Also on the power dial, there is an icon that looks like a lock, which to me, would indicate that in that position (which is one of the two off positions) that the dial is locked from accidentally turning on. This isn’t the case. The icon is just there for some strange reason and the headlamp has no true lockout mechanism. Also on the confusing front is the name "Sync" which I originally thought meant it electronically synced to something, like a flash syncs to a camera or a phone syncs to a computer, but there is nothing to sync here. Just an odd name. 

The light easily pivots up and down for a good range of motion, but is somewhat bulky compared to many headlamps on the market. I’ve come to expect this size from a 3-AAA headlamp though.


The adjustable elastic strap is easy to adjust, comfortably fitting most head sizes, and can be removed with ease if it needed to be washed. I have a fairly large head size (24" or 61cm or 7 3/4 US-hat size) and it fits fine and adjusts quickly when someone else with a much smaller head (i.e. my wife) needs to use it.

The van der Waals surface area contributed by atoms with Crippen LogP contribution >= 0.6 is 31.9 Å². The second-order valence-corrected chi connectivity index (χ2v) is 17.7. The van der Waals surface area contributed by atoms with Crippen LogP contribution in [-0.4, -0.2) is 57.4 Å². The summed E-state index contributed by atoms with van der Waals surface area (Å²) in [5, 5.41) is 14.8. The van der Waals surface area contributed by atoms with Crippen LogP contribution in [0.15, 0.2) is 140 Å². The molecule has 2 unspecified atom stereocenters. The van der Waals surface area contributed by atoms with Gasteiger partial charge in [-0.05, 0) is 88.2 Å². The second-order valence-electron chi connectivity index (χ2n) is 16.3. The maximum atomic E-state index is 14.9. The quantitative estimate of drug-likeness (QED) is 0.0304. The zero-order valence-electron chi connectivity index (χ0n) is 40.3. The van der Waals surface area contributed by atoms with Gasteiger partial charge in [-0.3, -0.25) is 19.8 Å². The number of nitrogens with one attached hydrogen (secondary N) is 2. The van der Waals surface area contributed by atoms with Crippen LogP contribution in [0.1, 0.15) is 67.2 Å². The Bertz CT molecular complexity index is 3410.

As with most elastic bands on headlamps, this is the kind of band that will likely wear out within 5-10 years, due to my larger head size, but I have come to expect that with headlamps at this price. 




The battery house is the most frustrating aspect of this headlamp. It is very difficult to open and requires some serious finger strength, dexterity, finger nails, and patience. Using such force on a small plastic tab scares me each time I have to open it because it feels like it is going to snap off any second. Fortunately, it hasn’t yet.